To address the needs of this growing segment of the student population, educators are working harder than ever to refine administrative and instructional practices to help students master both English and their state’s rigorous academic standards. To support you in your efforts, we’ve assembled a curated list of our top resources focused on helping ELLs achieve success in the classroom.
Get bright ideas delivered to your inbox.
Before any of that hard work in the classroom can pay off, there is one critically important prerequisite to consider—actually getting students to attend class. That’s why September has been designated National Attendance Awareness Month: to get the word out and help educators and parents make school a place that students want to be.
Whether it’s certificates versus certifications or degrees versus licenses, let’s discuss these four different types of credentials and the length of time and maintenance needed to upkeep them, and we’ll look at a few examples for each type so that you can get a better idea of what they entail.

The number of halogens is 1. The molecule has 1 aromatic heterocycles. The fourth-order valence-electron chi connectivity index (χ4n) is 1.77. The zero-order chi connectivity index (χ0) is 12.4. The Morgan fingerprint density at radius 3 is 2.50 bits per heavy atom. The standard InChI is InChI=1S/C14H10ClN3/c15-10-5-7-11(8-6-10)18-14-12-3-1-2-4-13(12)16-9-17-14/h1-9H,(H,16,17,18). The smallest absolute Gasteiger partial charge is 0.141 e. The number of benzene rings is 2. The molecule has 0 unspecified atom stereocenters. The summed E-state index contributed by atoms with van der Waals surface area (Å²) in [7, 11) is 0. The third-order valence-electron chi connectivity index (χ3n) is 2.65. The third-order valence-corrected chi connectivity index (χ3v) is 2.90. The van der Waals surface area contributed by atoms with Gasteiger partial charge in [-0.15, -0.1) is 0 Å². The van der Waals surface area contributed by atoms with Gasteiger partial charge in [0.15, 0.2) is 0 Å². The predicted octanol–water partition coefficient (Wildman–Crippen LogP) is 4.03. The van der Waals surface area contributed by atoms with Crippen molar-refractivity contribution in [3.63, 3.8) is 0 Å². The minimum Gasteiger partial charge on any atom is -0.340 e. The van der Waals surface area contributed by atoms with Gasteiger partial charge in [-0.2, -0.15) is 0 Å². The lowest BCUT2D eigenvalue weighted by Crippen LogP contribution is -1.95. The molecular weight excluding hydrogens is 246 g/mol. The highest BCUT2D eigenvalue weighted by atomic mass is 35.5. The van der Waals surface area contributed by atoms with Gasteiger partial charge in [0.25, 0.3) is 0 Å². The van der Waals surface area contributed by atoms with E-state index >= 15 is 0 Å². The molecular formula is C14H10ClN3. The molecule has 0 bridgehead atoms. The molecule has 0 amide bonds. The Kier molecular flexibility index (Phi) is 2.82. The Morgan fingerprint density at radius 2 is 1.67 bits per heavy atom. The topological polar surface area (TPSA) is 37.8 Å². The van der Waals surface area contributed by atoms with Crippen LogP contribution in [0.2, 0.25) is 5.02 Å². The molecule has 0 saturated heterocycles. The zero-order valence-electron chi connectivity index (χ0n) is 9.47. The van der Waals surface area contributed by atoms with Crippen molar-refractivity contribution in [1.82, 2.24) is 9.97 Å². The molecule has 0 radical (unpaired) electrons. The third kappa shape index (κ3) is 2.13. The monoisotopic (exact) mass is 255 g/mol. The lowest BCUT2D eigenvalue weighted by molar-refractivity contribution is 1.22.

We are now several years into the implementation of ESSA; we have the first full year of school data from the 2017–18 school year; and states are currently in the midst of annual school testing. So, it seems like a good time to step back and take a look at how states are faring under ESSA accountability. To do this, we’ll examine the data and dashboards of a few states selected to show a variety of different approaches to ESSA accountability.
We have three updated and newly created preparation courses for the ACT WorkKeys exams that reflect updated standards and requirements from ACT®. Each of these courses is leveled to match the assessments and help students improve their knowledge. Students will find that each level builds upon previous levels, requiring cumulative knowledge of prior and current levels to move ahead successfully in a course.